***************"Third, this fails again to meet his burden of proof." If they hurt innocents, then we shouldn't use them.
____________________________________________________________
Now to my opponents case.
*"I value Morality defined as the principles of right and wrong which tell us what we ought to do. Since the resolution asks what we ought to do then morality is the most appropriate tool for weighing the resolution." Each individual person finds different things moral and immoral. We simply do not have the time to look at each individual.
**"My criterion for morality is the fulfillment of social contract obligations. The social contract is an agreement between the people and a legitimate government giving authority to rule as long as it meets its basic obligations. Before government men lived in a state of nature where rights were constantly threatened by each man and retribution could never be determined properly. In order to protect ourselves we consented to give up the right to punish to a central body whose sole purpose was to protect our natural rights. Government must uphold its agreement with people or it is immoral.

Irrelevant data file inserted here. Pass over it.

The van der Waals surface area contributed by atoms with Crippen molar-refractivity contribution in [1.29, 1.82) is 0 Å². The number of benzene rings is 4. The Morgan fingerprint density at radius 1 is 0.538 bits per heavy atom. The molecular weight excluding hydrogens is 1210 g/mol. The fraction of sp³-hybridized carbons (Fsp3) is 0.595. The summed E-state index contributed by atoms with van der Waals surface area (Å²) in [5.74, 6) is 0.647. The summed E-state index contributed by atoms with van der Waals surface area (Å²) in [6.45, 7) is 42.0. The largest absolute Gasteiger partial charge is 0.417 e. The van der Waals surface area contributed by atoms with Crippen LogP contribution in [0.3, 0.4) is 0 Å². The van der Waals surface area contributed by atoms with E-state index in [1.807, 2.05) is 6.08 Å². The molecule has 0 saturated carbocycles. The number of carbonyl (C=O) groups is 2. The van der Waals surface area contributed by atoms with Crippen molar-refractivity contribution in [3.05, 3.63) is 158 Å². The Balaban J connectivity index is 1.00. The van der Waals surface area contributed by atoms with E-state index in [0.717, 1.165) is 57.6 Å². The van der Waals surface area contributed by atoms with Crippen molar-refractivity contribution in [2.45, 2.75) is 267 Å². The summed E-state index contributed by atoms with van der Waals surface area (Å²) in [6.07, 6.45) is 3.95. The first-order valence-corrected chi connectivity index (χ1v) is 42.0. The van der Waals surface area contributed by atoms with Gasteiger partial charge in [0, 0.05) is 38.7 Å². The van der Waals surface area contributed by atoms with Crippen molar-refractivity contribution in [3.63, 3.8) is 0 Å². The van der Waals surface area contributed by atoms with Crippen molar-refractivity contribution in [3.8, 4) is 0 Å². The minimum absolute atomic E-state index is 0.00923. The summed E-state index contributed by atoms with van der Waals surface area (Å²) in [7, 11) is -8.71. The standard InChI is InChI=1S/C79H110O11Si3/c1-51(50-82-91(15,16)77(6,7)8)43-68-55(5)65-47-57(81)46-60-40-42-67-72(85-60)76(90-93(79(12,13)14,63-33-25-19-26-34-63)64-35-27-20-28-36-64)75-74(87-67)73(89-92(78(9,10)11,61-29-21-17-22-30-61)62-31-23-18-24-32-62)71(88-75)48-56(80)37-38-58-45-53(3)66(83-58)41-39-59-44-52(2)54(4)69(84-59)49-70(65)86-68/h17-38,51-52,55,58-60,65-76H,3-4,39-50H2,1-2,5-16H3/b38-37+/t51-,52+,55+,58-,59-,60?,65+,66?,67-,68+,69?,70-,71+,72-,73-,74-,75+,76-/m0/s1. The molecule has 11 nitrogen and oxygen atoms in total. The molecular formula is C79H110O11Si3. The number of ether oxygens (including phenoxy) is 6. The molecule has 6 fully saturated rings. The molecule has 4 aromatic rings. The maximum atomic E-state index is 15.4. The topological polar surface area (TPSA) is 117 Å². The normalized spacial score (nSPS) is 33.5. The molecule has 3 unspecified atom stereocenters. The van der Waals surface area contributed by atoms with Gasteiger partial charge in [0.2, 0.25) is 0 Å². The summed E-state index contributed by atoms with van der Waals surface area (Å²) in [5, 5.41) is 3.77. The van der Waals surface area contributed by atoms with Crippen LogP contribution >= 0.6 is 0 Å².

Therefore I submit that the purpose of foreign policy is to encourage legitimate government among other Peoples of the World and to benefit the prosperity of all legitimate governments." First, is it not in the social contracts interests to protect the innocent?
***Okay to 1A. This says that we will use this to prevent loss of jobs. How would we be losing jobs with these sanctions. My opponent is assuming we will attack the country as a whole. however this is not true. it wouldn't make sense to attack people owned countries. The war we would be starting, if at all, would be against government owned companies, and the government officials themselves. Given this, I don't understand how we would be harming the people, in regard to unemployment.